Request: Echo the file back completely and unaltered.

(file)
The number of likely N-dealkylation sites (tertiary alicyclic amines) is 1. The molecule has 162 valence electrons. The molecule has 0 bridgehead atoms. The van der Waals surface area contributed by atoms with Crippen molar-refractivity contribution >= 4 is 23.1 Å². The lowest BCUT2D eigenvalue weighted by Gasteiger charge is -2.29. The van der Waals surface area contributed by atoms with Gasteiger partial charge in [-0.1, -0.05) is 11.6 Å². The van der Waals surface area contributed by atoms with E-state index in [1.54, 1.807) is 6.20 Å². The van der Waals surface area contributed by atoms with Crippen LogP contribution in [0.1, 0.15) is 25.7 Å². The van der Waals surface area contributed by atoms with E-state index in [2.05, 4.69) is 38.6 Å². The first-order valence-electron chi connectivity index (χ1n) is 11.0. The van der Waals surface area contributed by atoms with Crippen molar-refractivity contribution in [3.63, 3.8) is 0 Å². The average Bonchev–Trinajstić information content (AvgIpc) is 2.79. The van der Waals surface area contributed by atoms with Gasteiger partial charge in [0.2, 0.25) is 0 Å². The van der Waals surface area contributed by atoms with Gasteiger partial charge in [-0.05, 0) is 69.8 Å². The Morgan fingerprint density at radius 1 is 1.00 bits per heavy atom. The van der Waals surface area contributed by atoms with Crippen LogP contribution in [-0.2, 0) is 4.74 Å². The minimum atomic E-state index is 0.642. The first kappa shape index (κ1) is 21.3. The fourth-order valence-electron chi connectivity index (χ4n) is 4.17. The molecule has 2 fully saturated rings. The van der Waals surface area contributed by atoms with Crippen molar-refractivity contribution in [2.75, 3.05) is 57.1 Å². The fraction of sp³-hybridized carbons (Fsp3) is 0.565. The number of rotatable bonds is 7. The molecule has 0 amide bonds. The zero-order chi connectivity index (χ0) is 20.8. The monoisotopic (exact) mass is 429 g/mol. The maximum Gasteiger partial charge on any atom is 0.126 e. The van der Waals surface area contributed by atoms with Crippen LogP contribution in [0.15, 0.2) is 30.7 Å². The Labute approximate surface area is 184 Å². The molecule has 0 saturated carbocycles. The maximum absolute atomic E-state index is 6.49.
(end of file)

The number of likely N-dealkylation sites (tertiary alicyclic amines) is 1. The molecule has 162 valence electrons. The molecule has 0 bridgehead atoms. The van der Waals surface area contributed by atoms with Crippen molar-refractivity contribution >= 4 is 23.1 Å². The lowest BCUT2D eigenvalue weighted by Gasteiger charge is -2.29. The van der Waals surface area contributed by atoms with Gasteiger partial charge in [-0.1, -0.05) is 11.6 Å². The van der Waals surface area contributed by atoms with E-state index in [1.54, 1.807) is 6.20 Å². The van der Waals surface area contributed by atoms with Crippen LogP contribution in [0.1, 0.15) is 25.7 Å². The van der Waals surface area contributed by atoms with E-state index in [2.05, 4.69) is 38.6 Å². The first-order valence-electron chi connectivity index (χ1n) is 11.0. The van der Waals surface area contributed by atoms with Crippen molar-refractivity contribution in [3.63, 3.8) is 0 Å². The average Bonchev–Trinajstić information content (AvgIpc) is 2.79. The van der Waals surface area contributed by atoms with Gasteiger partial charge in [0.2, 0.25) is 0 Å². The van der Waals surface area contributed by atoms with Gasteiger partial charge in [-0.05, 0) is 69.8 Å². The Morgan fingerprint density at radius 1 is 1.00 bits per heavy atom. The van der Waals surface area contributed by atoms with Crippen LogP contribution in [-0.2, 0) is 4.74 Å². The minimum atomic E-state index is 0.642. The first kappa shape index (κ1) is 21.3. The fourth-order valence-electron chi connectivity index (χ4n) is 4.17. The molecule has 2 fully saturated rings. The van der Waals surface area contributed by atoms with Crippen molar-refractivity contribution in [2.75, 3.05) is 57.1 Å². The fraction of sp³-hybridized carbons (Fsp3) is 0.565. The number of rotatable bonds is 7. The molecule has 0 amide bonds. The zero-order chi connectivity index (χ0) is 20.8. The monoisotopic (exact) mass is 429 g/mol. The maximum Gasteiger partial charge on any atom is 0.126 e. The van der Waals surface area contributed by atoms with Crippen LogP contribution in [0.15, 0.2) is 30.7 Å². The Labute approximate surface area is 184 Å². The molecule has 0 saturated carbocycles. The maximum absolute atomic E-state index is 6.49.